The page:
One question lots of people are asking about the Phillies is whether or not they're remarkable start is sustainable.Who cares? Let's just enjoy the ride and all its possibilities as the Braves come to Citizens Bank Park for a weekend series.At 24-17, the Phillies are seven games above .500 for
One question lots of people are asking about the Phillies is whether or not they're remarkable start is sustainable.
Who cares? Let's just enjoy the ride and all its possibilities as the Braves come to Citizens Bank Park for a weekend series.
At 24-17, the Phillies are seven games above .500 for the first time since 2011, their most recent playoff season.
They're in second place in the National League East, a game behind the first-place Nationals (25-16) and 1 1/2 games in front of the third-place Mets (22-18).
"Our confidence is through the roof," catcher Cameron Rupp said the other night.
The Phils are not easy to understand. They are winning despite a -28 run differential -- the seventh worst in the Majors -- and an offense that has scored the second-fewest runs in the Majors.
Here's how the Phillies have come to their record.
1. They are 14-3 in one-run games. The Giants, at 9-5, have the second-best record in that situation.
2. In the NL, Philadelphia's rotation ERA (3.72) ranks fifth and its bullpen ERA (3.91) is the seventh best.
3. Closer Jeanmar Gomez is 16 for 17 in save chances. Right-hander Hector Neris has 11 holds. Furthermore, Neris and David Hernandez lead NL relievers in strikeouts, with 33 and 30.
"Give us a lead, we feel like we're not going to give up a run," Hernandez said.
- The Phillies are 13-8 against the NL East.
5. They had three walk-off victories in a 13-day stretch in April.
Magic? There's some of that. But winning is winning. Since an 0-4 start, the Phils are 24-13. Since April 20, they're 18-8.
They're making every run count. They're scored fewer than five runs in 20 of their last 22 games, but they've gone 15-7.
There's something so cool about watching a bunch of kids win when almost no one outside of their own clubhouse thinks they've got a chance. It's a reminder that teams who turn their roster over to young players have no idea what will happen.
"It's crazy, but hey, why not?" manager Pete Mackanin said. "We're playing well. We're pitching well. We're playing good defense. We're getting just enough runs to win. I'll take it every time."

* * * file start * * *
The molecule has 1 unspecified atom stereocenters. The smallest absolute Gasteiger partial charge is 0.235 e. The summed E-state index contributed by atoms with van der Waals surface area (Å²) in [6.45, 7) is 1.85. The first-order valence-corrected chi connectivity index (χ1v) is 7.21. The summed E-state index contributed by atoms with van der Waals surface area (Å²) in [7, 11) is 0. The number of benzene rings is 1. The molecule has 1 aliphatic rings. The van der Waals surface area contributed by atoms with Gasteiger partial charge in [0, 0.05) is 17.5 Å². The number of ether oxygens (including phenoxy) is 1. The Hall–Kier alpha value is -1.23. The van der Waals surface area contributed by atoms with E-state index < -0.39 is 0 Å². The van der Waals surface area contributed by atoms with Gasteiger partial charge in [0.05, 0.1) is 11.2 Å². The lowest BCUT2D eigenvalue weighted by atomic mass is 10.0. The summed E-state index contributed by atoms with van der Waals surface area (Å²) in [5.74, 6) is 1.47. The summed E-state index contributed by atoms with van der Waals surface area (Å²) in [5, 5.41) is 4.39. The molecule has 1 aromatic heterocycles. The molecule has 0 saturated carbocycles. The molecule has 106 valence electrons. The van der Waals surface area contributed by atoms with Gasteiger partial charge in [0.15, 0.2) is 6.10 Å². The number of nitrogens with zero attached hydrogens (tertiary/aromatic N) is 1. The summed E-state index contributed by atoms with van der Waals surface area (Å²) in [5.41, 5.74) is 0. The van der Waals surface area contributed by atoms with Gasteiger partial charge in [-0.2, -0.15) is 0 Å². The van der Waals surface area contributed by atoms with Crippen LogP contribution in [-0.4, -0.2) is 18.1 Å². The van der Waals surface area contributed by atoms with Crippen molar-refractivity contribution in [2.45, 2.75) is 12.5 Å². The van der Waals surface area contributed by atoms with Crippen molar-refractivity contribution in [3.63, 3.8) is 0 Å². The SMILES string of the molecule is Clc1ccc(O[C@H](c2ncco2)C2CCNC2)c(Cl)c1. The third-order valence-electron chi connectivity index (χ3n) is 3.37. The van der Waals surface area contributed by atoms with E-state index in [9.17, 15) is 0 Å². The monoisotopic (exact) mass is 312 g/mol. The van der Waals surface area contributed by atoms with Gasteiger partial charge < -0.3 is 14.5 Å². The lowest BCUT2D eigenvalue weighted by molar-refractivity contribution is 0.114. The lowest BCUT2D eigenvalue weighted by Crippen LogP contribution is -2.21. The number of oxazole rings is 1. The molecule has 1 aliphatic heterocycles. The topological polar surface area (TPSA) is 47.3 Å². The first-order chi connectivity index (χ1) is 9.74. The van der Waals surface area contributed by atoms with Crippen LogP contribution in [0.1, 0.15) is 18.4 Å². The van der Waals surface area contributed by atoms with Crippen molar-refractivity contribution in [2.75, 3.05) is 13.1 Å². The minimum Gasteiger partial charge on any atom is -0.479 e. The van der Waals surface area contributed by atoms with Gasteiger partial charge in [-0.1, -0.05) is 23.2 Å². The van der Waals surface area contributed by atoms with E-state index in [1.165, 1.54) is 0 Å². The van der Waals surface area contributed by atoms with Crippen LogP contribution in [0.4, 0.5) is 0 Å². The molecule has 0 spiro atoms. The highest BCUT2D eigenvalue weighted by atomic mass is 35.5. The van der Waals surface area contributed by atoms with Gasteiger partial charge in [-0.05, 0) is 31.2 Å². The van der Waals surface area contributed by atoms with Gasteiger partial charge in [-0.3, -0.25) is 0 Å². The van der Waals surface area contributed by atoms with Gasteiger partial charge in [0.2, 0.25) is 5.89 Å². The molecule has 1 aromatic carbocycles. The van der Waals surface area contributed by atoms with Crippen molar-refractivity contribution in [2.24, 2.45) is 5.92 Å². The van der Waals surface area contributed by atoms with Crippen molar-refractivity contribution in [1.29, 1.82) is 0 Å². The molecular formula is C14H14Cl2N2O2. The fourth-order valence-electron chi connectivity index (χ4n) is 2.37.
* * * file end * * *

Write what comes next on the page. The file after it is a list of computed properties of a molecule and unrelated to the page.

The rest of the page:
Regardless of how this season turns out, the Phillies have so much young talent that their fans have every right to be optimistic.
There was already a feeling that things were headed in the right direction. In last year's hiring of Andy MacPhail as president of baseball operations, the Phils handed the keys to one of the game's most respected and accomplished executives. He methodically put together a smart, innovative front office.
In Mackanin, Philadelphia has a manager who could be on his way to becoming a star in his own right.
Most nights, Mackanin runs out a lineup with four or five position players age 25 or younger: third baseman Maikel Franco (23), left fielder Tyler Goeddel (23), center fielder Odubel Herrera (24), first baseman Tommy Joseph (24) and second baseman Cesar Hernandez (25).
With a .901 OPS, Herrera has evolved into a true star in just his second full Major League season. He impacts games in every way possible.
But it's the pitching that has been a difference-maker. In Vince Velasquez (5-1, 2.42 ERA) and Aaron Nola (3-2, 2.89 ERA) -- age 23 and 22, respectively -- the Phillies have two pitchers who have a chance to stabilize the rotation for years to come.
Right-hander Jeremy Hellickson is the oldest member of the rotation at 29. He's 4-2 with a 3.99 ERA and has jump-started his career after three tough seasons with the Rays and D-backs.
Baseball is a relentlessly cruel sport, with a season long enough to expose every weakness. But for a team like the Phils, who keep on winning, something is revealed there as well.
"We believe that we belong here," Rupp said. "We have 25 guys in this clubhouse who believe we can win. I think it's shown."
Richard Justice is a columnist for MLB.com. Read his blog, Justice4U.